“Unprecedented” feels like an overused word these days, but it is no overstatement when it comes to the oil market. In the March mid-month commentary, we wrote that the oil supply glut could throw another gut punch to our economy on top of the coronavirus. Our worst fears came to pass last week Monday as the price of oil crashed and actually went negative!
Oil traders are storing crude in the expectation that they can get a higher price later, but storage capacity is running out. Traders who are long in the market are having trouble finding storage for delivery, so they have to sell at a firesale price. Oil has since rebounded to positive territory – about $13/barrel for WTI (West Texas Intermediate) June contracts. Higher prices reflect optimism that the global economy will bounce back later this year, and that sufficient demand will return to soak up some of the glut.
The larger problem won’t expire when these short-term contracts do. The American Petroleum Institute estimates that global oil production is still about 100 million barrels a day, but demand has fallen to 70 million barrels. Demand for oil will return when global growth returns, and the sooner, the better.
What all this means for the economy is hundreds of thousands of jobs lost – at exactly the time our economy can’t afford to take another hit. Cap-ex expenditures in the oil patch are plunging and smaller drillers are just trying to survive – many won’t, either through bankruptcy or mergers. Banks are big lenders to the oil industry and will be hit with defaults – especially regional banks in Texas and Oklahoma.
Technology stocks have never been considered “defensive,” but maybe they should be considering how well they are performing during the pandemic. In a society forced to shut down, consumers will flock to the “digital world.”
The strong outperformance of the tech-heavy NASDAQ 100 versus the S&P 500 is nothing new. Over the last 17 years the NASDAQ 100 has been on a straight path higher relative to the S&P 500. This ratio is now close to the peak seen at the height of the internet bubble in 2000 (see graph). Back then, the spike in the ratio came as the entire market was soaring. The recent spike came during a broad market crash.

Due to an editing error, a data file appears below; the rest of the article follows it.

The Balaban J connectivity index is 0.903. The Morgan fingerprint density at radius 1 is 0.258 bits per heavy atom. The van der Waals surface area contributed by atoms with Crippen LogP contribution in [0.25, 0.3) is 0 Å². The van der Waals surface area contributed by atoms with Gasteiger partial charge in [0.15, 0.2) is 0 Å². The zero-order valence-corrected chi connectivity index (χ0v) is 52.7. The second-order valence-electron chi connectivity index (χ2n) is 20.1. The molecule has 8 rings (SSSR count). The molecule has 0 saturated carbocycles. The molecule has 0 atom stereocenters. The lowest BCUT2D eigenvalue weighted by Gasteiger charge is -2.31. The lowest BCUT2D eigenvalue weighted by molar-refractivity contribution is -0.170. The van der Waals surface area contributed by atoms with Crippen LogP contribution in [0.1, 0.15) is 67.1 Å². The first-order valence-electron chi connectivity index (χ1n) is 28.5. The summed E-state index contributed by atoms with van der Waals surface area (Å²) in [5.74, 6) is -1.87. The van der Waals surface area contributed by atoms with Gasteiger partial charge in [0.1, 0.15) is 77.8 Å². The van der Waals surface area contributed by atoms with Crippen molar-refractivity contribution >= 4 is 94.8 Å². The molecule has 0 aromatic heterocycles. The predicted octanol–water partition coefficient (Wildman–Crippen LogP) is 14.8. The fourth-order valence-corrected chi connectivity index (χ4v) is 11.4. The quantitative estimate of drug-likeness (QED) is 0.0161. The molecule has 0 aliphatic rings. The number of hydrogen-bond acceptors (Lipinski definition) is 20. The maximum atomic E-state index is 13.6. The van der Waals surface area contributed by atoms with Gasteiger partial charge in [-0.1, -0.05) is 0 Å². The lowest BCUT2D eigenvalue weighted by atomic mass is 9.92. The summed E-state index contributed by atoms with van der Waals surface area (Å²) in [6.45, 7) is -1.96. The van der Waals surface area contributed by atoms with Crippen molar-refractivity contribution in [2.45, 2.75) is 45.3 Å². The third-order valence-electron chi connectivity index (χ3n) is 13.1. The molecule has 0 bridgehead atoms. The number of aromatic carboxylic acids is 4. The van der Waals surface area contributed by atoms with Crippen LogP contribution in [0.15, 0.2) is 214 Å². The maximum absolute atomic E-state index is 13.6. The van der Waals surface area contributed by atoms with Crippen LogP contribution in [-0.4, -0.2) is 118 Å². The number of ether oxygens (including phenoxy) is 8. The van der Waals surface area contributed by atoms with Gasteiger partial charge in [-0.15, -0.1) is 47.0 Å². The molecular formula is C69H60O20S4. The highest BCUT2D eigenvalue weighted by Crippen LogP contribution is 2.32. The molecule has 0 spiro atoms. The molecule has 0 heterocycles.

Source: Bespoke Investment Group
Although the long run outperformance of tech concerns us (it won’t last forever), we remain overweighted in tech stocks. In a no-growth world, many tech companies are posting impressive gains in sales, profits and cashflow. Many of the larger tech companies tend not to be heavily indebted and are sitting on piles of cash. The big investment question is in whether they can survive a deep recession. Most can answer: Yes.
Barron’s recent Big Money Poll shows bullish sentiment by institutional investors. About 39% are bullish on stocks in 2020, but a whopping 83% are bullish for 2021. This surprises us seven months ahead of a year with very low visibility. Almost a third of respondents expect the U.S. economy to start growing again in the third quarter, and a half point to the fourth quarter.
The three biggest risks to the U.S. stock market in the next 12 months according to the survey?
Coronavirus pandemic spreads 35%
U.S. recession 24%
U.S. depression 14%
Finally, the poll asked who will win the 2020 Presidential Election:
President Trump 56%
Former VP Biden 39%
THE FEDERAL RESERVE VERSUS VALUATIONS
Two of our most convincing market-drivers are pulling in diametrically opposite directions.
On one hand we have the Federal Reserve. The recent monetary stimulus has been unprecedented, easily outpacing the actions during the financial crisis. Having the Fed add so much liquidity into the system is very encouraging. In the past, smaller Fed moves have been grounds for prolonged rallies in stocks. We believe in the old adage, “Don’t fight the Fed.”
But on the other hand, we have rich valuations – again. At the March 2009 lows, stocks were trading at 8x peak earnings. This time around stocks bottomed at 16.5x peak earnings, about double the 2009 low valuation. The recent rally has brought us back to over 20x peak earnings. From the 2009 lows, it took more than seven years to reach these multiples, first getting to this level in Q4 2016 when there was much less to worry about than today. It was accepted that stocks should trade at the high end of historic valuations.
Looking at just one data point, the September 2016 ISM Services report showed the largest monthly jump in history. That contrasts with this March’s report that showed a decline (the first in years) and the April report is certain to be weak. It is a very different world than it was in late 2016, yet the multiples on earnings potential is the same.
To summarize, P/E multiples are almost as rich as they were just before Covid-19. Yet the personal tragedy and the underlying economic disaster the world is dealing with are unlike anything we have seen since the Great Depression. Unless we see a quick V shaped economic recovery (unlikely), we expect stocks to retreat until we have more clarity on the economic fallout.